Dr. Kinnis Gosha (pronounced “Go-Shay”) is an Assistant Professor in the Department of Computer Science and Director of the Culturally Relevant Computer Lab at Morehouse College. He received his Ph.D. in Human-Centered Computing from Clemson University and was the inaugural graduate for the program, as well as the first African American to obtain a doctoral degree in Human-Centered Computing. He also holds an M.S. from Auburn University and a B.S. from Albany State University.
Dr. Gosha has received numerous awards and honors including the Clemson University Outstanding Ph.D. Student in Human Centered Computing Award, a R.C. Edwards Graduate Fellowship, a George MacDonald Graduate Fellowship, the Clemson Alumni Graduate Fellowship, the Southeast Alliance for Graduate Education and the Professoriate (SEAGEP) Fellowship, a Southern Regional Educational Board (SREB) Doctoral Scholar Award, the IEEE Services Society Certified Services Computing Instructor Certificate, Auburn University President’s Graduate Opportunity Program (PGOP) Award, and he is a recipient of the Arthur M. Spiro Institute for Entrepreneurial Leadership Technology Entrepreneurship Certificate.
During his graduate studies, he spent four years in the Human-Centered Computing Lab at Clemson University as the team leader for NSF BPC-DP: Incorporating Cultural Tools for Math and Computing Concepts into the Boys and Girls Clubs of America Project. In addition, Dr. Gosha served in various instructor roles at Columbus State University and Auburn University. Prior to joining Morehouse College, he held positions at IBM Research, Auburn University and Synovus Financial. He joined Morehouse College as an Instructor in 2011.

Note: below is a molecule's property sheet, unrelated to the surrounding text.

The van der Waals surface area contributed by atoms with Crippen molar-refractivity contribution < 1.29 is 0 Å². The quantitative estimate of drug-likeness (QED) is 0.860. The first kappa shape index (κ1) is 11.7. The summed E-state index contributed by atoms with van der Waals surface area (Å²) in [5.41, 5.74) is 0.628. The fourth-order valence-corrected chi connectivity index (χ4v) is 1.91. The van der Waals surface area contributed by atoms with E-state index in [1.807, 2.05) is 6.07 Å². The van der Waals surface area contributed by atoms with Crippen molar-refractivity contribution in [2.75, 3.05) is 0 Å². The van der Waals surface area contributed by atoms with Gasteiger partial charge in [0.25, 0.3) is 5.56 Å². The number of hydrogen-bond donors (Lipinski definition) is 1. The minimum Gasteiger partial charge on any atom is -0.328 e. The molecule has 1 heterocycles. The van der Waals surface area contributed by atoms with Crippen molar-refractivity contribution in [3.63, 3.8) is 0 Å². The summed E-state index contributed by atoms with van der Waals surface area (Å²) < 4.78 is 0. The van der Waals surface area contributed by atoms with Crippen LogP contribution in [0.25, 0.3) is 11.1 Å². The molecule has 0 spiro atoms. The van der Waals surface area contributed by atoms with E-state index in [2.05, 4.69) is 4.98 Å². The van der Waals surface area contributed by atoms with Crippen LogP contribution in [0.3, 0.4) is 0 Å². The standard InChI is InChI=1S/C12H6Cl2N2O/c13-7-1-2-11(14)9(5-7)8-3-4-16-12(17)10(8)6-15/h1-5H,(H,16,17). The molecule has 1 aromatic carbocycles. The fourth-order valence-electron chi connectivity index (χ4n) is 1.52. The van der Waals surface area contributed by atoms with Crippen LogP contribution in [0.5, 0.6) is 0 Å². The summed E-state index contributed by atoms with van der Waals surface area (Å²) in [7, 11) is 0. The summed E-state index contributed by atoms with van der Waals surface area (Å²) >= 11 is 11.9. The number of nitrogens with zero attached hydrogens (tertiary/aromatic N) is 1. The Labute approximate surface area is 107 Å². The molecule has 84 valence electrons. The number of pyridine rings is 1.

Dr. Gosha’s main research interests include expanding computer science education, broadening participation in computing, green computing and culturally relevant computing. Undergraduate researchers in his lab, the Culturally Relevant Computing Lab, investigate research problems centered on creating innovative computing technologies to solve cultural problems and issues. Applications of his research include robotics, avatars and video games. He owns Gosha Technologies, a website development company started in 2005.
He holds membership in several organizations including Service Research and Innovation Institute, Institute of Electrical and Electronics Engineers Computer Society, Association for Computing Machinery (ACM), ACM Special Interest Group for Computer Science Education, Human Factor Ergonomics Society, National Society of Black Engineers, National Black Graduate Students Association and Empowering Leadership Alliance. Dr. Gosha has published more than 30 peer-reviewed publications and two book chapters. He has collaborated on more than 20 grant proposals totaling more than $7,000,000.
Dr. Gosha is passionate about getting students and young researchers, particularly underserved minorities, interested in computer science research and further into postgraduate programs. To date, eight of his graduates have begun to pursue their doctorate of philosophy degree in computing from Clemson (5), Ohio State, Chicago and Notre Dame. Dr. Gosha hails from Phenix City, Alabama where his mother Judy Gosha raised him.